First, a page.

So how in the world could Busch screw this one up? After all, he had a reasonable cushion on Gordon in the standings (12 points) and hadn’t finished lower than sixth at Richmond in four years. But a wacky race led to some poor strategy calls by crew chief Dave Rogers. Ahead of Gordon, by far for over two-thirds of the race, the team was basically stroking it en route to the checkered flag. But that final rain delay caused Busch to stay out, not pitting assuming the race would be called early. It didn’t. In the meantime, Gordon pitted just before the yellow, thrusting him up front with fresh tires while Busch and others were eventually forced to give up track position.

Busch, showcasing maturity for most of the season in tough circumstances let the pressure get to him here; he lost it on the radio and lost composure. Falling back towards a 16th-place finish, Gordon’s newfound momentum left him charging to second and easily earned him a Chase bid over Busch. A track that had given Busch so much success, through the year became an Achilles’ Heel at the worst possible time.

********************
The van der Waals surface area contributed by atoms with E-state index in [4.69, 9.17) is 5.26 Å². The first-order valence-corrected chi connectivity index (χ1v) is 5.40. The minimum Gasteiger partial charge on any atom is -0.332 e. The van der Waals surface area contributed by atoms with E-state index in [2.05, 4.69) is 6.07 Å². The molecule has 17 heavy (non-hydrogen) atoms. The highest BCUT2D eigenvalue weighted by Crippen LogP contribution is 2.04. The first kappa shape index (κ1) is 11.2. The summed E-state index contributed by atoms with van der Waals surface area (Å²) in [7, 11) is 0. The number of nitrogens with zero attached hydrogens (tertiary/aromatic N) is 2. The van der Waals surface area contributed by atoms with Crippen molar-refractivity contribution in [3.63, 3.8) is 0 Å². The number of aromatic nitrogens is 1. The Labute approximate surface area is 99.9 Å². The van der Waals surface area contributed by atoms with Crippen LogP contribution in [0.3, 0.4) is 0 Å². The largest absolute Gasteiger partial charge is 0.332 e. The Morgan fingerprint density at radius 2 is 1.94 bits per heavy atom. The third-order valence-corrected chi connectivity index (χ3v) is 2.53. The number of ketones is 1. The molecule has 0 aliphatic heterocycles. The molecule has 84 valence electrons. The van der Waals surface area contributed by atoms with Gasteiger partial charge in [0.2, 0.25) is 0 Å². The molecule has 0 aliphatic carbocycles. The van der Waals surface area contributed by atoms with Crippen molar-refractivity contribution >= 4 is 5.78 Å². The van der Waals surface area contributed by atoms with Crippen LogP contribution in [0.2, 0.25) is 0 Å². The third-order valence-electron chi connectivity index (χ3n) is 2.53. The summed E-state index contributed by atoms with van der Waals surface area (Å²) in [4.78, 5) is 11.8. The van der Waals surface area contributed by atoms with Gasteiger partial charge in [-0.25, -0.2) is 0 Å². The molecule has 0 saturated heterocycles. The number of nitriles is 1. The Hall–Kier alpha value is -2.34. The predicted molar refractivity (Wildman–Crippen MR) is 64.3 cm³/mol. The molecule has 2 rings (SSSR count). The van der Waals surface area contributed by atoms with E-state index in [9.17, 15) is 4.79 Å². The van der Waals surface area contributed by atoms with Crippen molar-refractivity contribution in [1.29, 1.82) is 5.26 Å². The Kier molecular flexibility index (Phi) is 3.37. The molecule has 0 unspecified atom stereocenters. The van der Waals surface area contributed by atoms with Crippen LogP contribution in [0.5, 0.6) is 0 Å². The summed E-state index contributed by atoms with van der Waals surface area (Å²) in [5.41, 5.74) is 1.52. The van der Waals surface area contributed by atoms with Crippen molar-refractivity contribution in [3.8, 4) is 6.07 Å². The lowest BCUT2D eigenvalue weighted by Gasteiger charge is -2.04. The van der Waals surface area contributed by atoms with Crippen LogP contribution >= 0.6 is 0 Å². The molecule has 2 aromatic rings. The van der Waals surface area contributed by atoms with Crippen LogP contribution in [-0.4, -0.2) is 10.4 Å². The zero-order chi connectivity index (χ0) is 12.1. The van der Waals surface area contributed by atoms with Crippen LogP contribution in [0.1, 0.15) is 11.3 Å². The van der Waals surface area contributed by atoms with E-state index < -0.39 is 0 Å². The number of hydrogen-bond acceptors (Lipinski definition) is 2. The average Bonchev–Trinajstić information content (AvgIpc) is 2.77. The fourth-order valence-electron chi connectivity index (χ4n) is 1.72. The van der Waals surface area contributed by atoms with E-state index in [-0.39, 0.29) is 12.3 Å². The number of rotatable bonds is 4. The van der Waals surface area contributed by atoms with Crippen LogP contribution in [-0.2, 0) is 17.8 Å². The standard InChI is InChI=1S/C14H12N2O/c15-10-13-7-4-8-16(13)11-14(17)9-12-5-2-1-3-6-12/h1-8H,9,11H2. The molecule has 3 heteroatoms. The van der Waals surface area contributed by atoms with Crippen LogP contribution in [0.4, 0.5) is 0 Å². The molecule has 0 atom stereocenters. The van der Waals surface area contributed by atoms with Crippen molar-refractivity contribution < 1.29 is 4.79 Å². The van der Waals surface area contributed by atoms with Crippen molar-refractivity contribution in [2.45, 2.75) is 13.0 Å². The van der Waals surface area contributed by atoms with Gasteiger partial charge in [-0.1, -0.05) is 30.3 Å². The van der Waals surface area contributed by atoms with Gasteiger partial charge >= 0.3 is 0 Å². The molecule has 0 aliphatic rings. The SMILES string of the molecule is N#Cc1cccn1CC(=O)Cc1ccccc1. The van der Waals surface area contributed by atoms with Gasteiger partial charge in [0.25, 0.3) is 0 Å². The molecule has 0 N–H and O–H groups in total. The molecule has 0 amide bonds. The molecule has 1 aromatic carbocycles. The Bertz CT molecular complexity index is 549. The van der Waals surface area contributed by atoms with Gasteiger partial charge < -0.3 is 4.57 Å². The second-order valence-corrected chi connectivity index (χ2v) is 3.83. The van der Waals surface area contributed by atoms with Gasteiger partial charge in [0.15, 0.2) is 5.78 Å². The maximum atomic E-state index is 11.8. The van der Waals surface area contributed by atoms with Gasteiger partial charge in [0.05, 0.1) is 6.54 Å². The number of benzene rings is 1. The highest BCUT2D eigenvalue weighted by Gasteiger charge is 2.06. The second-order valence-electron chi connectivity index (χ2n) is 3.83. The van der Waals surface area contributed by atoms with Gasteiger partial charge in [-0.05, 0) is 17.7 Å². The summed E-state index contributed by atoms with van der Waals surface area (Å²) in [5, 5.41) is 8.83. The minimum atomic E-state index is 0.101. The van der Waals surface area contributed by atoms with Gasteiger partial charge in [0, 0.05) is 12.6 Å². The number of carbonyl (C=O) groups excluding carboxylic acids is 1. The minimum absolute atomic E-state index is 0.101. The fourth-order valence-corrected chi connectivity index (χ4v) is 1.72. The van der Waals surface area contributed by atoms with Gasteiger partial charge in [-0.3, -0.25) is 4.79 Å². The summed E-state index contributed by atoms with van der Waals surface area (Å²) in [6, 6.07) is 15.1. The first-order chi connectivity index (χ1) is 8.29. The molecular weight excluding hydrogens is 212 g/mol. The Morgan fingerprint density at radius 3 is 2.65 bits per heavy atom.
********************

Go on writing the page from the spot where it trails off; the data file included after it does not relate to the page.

Summary: Following a rough end to 2011, including a one-race suspension for bad behavior the 2012 version of Kyle Busch was, for the most part well-behaved. Instead, most of the blame for last season’s slump should be placed not on the driver, who led 1,436 laps but the car. In position for victory, time and again a series of breakdowns left Busch not only hitting the garage early but well outside the top 10 in points.

The first four races set the stage, just one top-10 finish before a second at Fontana seemed to get Busch on track. But that was followed by a disappointing 36th at Martinsville, part of the rollercoaster that defined Busch’s early 2012. The best stretch was in late April and early May, a series of top-4 finishes (which included a Richmond win) getting him back in the race for the Chase.